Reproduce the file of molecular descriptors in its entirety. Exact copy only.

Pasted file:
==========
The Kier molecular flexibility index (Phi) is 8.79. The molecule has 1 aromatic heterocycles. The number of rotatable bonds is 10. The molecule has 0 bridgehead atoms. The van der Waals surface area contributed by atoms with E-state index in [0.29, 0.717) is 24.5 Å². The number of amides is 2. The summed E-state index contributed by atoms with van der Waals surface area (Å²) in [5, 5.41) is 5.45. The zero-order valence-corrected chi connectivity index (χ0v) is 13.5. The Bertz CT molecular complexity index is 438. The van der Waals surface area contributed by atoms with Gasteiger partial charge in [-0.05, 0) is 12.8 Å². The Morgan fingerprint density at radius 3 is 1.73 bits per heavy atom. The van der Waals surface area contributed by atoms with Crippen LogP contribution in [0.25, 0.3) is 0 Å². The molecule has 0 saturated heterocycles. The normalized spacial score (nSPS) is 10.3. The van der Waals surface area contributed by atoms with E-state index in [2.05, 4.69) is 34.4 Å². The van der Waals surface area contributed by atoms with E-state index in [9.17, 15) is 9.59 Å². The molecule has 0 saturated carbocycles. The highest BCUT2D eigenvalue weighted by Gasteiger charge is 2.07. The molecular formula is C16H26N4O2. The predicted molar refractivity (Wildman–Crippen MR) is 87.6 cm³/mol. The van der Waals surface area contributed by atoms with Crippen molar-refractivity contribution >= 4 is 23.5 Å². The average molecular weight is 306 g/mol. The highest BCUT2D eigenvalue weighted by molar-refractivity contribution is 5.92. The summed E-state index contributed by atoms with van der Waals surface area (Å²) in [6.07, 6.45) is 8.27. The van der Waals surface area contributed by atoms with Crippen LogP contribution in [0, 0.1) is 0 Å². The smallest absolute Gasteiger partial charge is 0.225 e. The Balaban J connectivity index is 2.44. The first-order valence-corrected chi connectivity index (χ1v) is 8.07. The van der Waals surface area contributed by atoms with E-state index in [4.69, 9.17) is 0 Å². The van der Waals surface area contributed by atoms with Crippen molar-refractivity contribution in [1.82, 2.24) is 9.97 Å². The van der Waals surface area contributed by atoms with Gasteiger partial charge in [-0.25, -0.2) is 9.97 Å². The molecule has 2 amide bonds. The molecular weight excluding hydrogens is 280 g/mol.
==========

The Kier molecular flexibility index (Phi) is 8.79. The molecule has 1 aromatic heterocycles. The number of rotatable bonds is 10. The molecule has 0 bridgehead atoms. The van der Waals surface area contributed by atoms with E-state index in [0.29, 0.717) is 24.5 Å². The number of amides is 2. The summed E-state index contributed by atoms with van der Waals surface area (Å²) in [5, 5.41) is 5.45. The zero-order valence-corrected chi connectivity index (χ0v) is 13.5. The Bertz CT molecular complexity index is 438. The van der Waals surface area contributed by atoms with Gasteiger partial charge in [-0.05, 0) is 12.8 Å². The Morgan fingerprint density at radius 3 is 1.73 bits per heavy atom. The van der Waals surface area contributed by atoms with Crippen LogP contribution in [0.25, 0.3) is 0 Å². The molecule has 0 saturated heterocycles. The normalized spacial score (nSPS) is 10.3. The van der Waals surface area contributed by atoms with E-state index in [2.05, 4.69) is 34.4 Å². The van der Waals surface area contributed by atoms with E-state index in [9.17, 15) is 9.59 Å². The molecule has 0 saturated carbocycles. The highest BCUT2D eigenvalue weighted by Gasteiger charge is 2.07. The molecular formula is C16H26N4O2. The predicted molar refractivity (Wildman–Crippen MR) is 87.6 cm³/mol. The van der Waals surface area contributed by atoms with Crippen molar-refractivity contribution >= 4 is 23.5 Å². The average molecular weight is 306 g/mol. The highest BCUT2D eigenvalue weighted by molar-refractivity contribution is 5.92. The summed E-state index contributed by atoms with van der Waals surface area (Å²) in [6.07, 6.45) is 8.27. The van der Waals surface area contributed by atoms with Crippen LogP contribution in [0, 0.1) is 0 Å². The smallest absolute Gasteiger partial charge is 0.225 e. The Balaban J connectivity index is 2.44. The first-order valence-corrected chi connectivity index (χ1v) is 8.07. The van der Waals surface area contributed by atoms with E-state index in [4.69, 9.17) is 0 Å². The van der Waals surface area contributed by atoms with Crippen molar-refractivity contribution in [1.82, 2.24) is 9.97 Å². The van der Waals surface area contributed by atoms with Gasteiger partial charge in [-0.25, -0.2) is 9.97 Å². The molecule has 2 amide bonds. The molecular weight excluding hydrogens is 280 g/mol.